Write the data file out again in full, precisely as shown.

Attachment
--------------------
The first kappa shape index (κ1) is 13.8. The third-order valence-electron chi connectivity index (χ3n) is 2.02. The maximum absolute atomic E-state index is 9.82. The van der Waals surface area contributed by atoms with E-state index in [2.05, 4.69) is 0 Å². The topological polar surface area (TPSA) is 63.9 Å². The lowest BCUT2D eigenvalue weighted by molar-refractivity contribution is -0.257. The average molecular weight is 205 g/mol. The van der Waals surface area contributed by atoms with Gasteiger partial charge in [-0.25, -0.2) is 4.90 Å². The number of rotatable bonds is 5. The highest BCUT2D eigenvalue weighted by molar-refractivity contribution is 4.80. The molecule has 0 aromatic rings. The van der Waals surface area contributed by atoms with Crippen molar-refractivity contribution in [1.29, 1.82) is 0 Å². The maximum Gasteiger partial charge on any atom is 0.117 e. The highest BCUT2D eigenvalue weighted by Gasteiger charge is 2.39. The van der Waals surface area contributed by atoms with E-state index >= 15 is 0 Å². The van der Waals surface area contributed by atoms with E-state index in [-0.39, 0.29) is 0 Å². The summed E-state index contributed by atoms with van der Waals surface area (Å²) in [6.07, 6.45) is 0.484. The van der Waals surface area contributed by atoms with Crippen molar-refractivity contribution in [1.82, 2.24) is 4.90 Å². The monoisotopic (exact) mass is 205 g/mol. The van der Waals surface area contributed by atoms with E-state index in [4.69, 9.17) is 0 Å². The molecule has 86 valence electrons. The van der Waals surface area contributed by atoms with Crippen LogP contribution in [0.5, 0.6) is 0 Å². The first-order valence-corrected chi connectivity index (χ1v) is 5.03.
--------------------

The first kappa shape index (κ1) is 13.8. The third-order valence-electron chi connectivity index (χ3n) is 2.02. The maximum absolute atomic E-state index is 9.82. The van der Waals surface area contributed by atoms with E-state index in [2.05, 4.69) is 0 Å². The topological polar surface area (TPSA) is 63.9 Å². The lowest BCUT2D eigenvalue weighted by molar-refractivity contribution is -0.257. The average molecular weight is 205 g/mol. The van der Waals surface area contributed by atoms with Gasteiger partial charge in [-0.25, -0.2) is 4.90 Å². The number of rotatable bonds is 5. The highest BCUT2D eigenvalue weighted by molar-refractivity contribution is 4.80. The molecule has 0 aromatic rings. The van der Waals surface area contributed by atoms with Crippen molar-refractivity contribution in [1.29, 1.82) is 0 Å². The maximum Gasteiger partial charge on any atom is 0.117 e. The highest BCUT2D eigenvalue weighted by Gasteiger charge is 2.39. The van der Waals surface area contributed by atoms with E-state index >= 15 is 0 Å². The van der Waals surface area contributed by atoms with E-state index in [-0.39, 0.29) is 0 Å². The summed E-state index contributed by atoms with van der Waals surface area (Å²) in [6.07, 6.45) is 0.484. The van der Waals surface area contributed by atoms with Crippen molar-refractivity contribution in [1.82, 2.24) is 4.90 Å². The monoisotopic (exact) mass is 205 g/mol. The van der Waals surface area contributed by atoms with E-state index in [4.69, 9.17) is 0 Å². The molecule has 86 valence electrons. The van der Waals surface area contributed by atoms with Crippen LogP contribution in [0.5, 0.6) is 0 Å². The first-order valence-corrected chi connectivity index (χ1v) is 5.03.